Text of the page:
2nd fuel duty cut coming NYD 2016

| 15/05/2015 | 10 Comments
Cayman News Service

Cayman Islands Premier Alden McLaughlin in the Legislative Assembly (Photo by Dennie Warren Jr)

(CNS): The Cayman Islands premier has promised another cut in the duty placed on fuel imported by CUC, which will come into effect in January 2016, taking off a further 25 cents per gallon. He made the announcement as he delivered a policy statement in the Legislative Assembly Friday ahead of the finance minister’s budget, removing all of the fuel duty added during the previous UDP government. Alden McLaughlin also announced that government will implement the recommended $6 minimum wage in March next year.

In a long pre-budget address following the governor’s exceptionally short throne speech, McLaughlin said his government, having now secured economic growth and improved public finances, could turn its attention to other important factors to re-energize the country and ensure everyone, and not just a few, benefits from the growing economic success.

As McLaughlin outlined plans for the next two years of his administration he also indicated daylight savings would be introduced next March and plans for a national composting initiative, as well as much wider recycling plans, well ahead of the plans for the dump solution and the planned national waste management strategy.

Check back to CNS later for a full report and budget coverage from the LA.

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Category: Government Finance, Politics

Comments (10)

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  1. People For A Dump Free G.T. says:

    The dump will kill us all before then.

  2. Anonymous says:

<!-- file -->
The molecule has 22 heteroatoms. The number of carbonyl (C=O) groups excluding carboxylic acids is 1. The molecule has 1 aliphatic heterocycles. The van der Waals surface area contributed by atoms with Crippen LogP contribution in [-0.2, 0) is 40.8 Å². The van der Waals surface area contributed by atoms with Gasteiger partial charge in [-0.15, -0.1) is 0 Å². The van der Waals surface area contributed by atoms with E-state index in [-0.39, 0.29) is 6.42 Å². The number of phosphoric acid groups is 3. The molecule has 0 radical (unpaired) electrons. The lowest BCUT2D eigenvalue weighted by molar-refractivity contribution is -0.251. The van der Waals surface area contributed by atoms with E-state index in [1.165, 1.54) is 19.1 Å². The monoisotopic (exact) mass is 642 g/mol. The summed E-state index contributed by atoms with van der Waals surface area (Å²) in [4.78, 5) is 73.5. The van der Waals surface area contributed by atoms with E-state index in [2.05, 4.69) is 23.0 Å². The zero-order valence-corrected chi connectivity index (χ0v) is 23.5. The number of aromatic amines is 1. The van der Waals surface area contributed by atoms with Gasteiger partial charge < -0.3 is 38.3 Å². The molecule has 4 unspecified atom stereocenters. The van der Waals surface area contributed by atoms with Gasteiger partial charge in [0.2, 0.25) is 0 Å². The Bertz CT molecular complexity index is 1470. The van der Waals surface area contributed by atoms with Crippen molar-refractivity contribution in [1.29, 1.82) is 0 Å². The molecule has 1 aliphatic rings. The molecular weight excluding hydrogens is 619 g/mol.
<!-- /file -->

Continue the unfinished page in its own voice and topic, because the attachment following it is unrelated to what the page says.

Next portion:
But fuel is so cheap in Cayman. Surely there are better ways of reallocating funds. Increasing fuel duty would be a better policy, particularly from an environmental perspective.

  3. Anonymous says:

    Fuel duty is too low already. All this will do is lessen the incentive to look at alternative methods of producing electricity and powering vehicles. In the long run, if we raise pricing on gasoline and diesel, we could subsidize solar panels, electric and hybrid cars, and other alternative energy source products. We could even use the increased revenues to pay for an actual good public transportation program and improving our road infrastructure, reducing congestion and benefiting the tourist experience simultaneously. Everyone wants cheaper gas and electricity, but nobody wants to acknowledge or mitigate the externalities.

    • Anonymous says:

      Please remember that there are poor people here struggling to make ends meet before pushing you left wing agenda.
      Fuel being a large part of the cost of living directly and indirectly, any reduction in its cost is welcome.
      If you want and could afford to pay more, simply start an account and donate the funds to a renewal energy company of your choice to subsidies customers as you suggested.

  4. Anonymous says:

    what new economic policy have the ppm implemented in the last 2 years????

  5. Anonymous says:

    ppm have done nothing except keep the same economic policies of the udp…..
    btw….why haven’t retailers here reduced the prices of goods because of the recent fall in oil prices…..which means they are paying less for fuel, electricity, shipping, overheads….etc?

  6. Anonymous says:

    Get ready for taxation of some form. You can save this comment for a further date.

  7. Anonymous says:

    Hope Alden isn’t going to try to take credit for this idea.

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